FOR THOSE WHO KNOW ME, THEY know how much I like to try a new product or be the first to experience something new. I cannot tell you how many world premieres I attended because I wanted to see what all the excitement was about. There is something about seeing, let us say, a new theater production that I especially enjoy because if it goes to Broadway and becomes a success, I can say I saw it first. When it comes to food products, if they fit into my daily dietary intake then I will always try them at least once. Recently there was introduced a flavored drink at the grocery store that had a mix of cola and coffee. I am not a coffee drinker; but I must tell you I enjoyed the drink so much, that I later bought more of them to serve at a dinner party. Friends of mine are never surprised when I bring out some new item that I picked up at the store, so we can all do a taste test. My classes were always appreciative when I would update and critique the latest food products. Maybe it is part of my nature, to offer my opinion/view on something, that motivates me to experience something before others spend their time and money on it. WITH TODAY’S MOVIE CHOICE, THERE HAS been plenty of “buzz” about this film. It is the first gay, romantic comedy that was made by a large, mainstream movie studio. I think that is great, but there is a part of me that wishes we, as a society, can get past having to use labels as adjectives. It is like when someone is talking about a friend and says “my gay friend” or “my straight friend;” what difference does it make? The same holds true for those who say my Asian or Black friend; I feel all one needs to say is, “friend.” There was a couple I knew who when they married caused controversy in their families because they were different faiths. My feelings boil down to this simple saying I try to live by: Love is love. If someone can, at some point in their life, express their love for someone, then I feel they have achieved one of the highest honors for being a human being. I do not care if the person you love is gay, straight, trans, Spanish, Muslim, atheist, native American and so on as long as there is love and respect then I am happy for you. With this in mind, I was curious to see what would take place in this film directed by Nicholas Stoller (Forgetting Sarah Marshall, Neighbors franchise). IT WAS TOUGH ENOUGH TO MEET people who had commitment issues; but what were the chances if they were out of your league? With Billy Eichner (Noelle, Neighbors 2: Sorority Rising) as Bobby, Luke Macfarlane (The Night Shift-TV, Brothers & Sisters-TV) as Aaron, Guy Branum (The Mindy Project-TV, Black Box-TV) as Henry, Miss Lawrence (The United States vs. Billie Holiday, Star-TV) as Wanda and Dot-Marie Jones (Glee-TV, Greener Grass) as Cherry; I appreciated the amount of effort that went into this production. The cultural references, the spot-on predicaments and the cameos were great; however, I thought the script lacked depth. The only character I found with any emotional depth was Aaron. The Billy character was bland and if he was not that then he was annoying. I have heard news that straight people are staying away from this film because the focus is about gay people. Maybe that is true; however, if a film is funny and relatable then I do not think it should make a difference. This picture had its moments, but I did not find it that funny or fresh.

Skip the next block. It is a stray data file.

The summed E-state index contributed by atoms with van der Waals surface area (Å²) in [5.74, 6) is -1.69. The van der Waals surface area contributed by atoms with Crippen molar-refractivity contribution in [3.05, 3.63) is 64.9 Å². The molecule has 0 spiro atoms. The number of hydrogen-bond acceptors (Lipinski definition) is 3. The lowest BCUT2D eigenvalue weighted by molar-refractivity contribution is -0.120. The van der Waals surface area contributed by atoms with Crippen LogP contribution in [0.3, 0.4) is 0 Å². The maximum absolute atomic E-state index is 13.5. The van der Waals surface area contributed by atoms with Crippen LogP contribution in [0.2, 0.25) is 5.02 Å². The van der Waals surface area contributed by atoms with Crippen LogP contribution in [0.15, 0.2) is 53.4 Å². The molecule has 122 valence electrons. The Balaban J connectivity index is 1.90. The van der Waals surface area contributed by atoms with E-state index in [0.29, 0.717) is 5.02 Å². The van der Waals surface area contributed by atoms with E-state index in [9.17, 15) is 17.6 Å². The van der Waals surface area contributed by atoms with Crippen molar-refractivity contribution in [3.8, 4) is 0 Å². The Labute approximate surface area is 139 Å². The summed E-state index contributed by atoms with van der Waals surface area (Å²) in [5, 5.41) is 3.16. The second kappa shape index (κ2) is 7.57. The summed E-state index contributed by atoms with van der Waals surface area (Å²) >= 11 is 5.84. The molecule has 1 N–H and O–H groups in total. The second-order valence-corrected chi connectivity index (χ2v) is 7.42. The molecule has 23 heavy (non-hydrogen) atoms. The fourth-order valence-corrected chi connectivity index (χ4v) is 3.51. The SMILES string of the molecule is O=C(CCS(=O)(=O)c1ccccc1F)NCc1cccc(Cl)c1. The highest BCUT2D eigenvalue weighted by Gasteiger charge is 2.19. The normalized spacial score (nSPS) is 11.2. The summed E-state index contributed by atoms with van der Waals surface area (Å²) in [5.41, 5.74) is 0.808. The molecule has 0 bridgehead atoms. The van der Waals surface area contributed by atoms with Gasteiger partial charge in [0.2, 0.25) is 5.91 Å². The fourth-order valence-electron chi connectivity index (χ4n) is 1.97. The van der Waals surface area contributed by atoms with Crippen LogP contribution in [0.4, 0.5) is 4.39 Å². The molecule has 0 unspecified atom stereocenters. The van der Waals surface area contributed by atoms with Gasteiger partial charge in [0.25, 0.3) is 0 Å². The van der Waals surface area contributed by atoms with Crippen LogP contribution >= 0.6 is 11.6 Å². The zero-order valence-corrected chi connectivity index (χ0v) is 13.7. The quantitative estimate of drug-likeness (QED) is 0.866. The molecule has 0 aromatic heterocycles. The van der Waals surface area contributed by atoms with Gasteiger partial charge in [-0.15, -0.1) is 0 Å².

2 ½ stars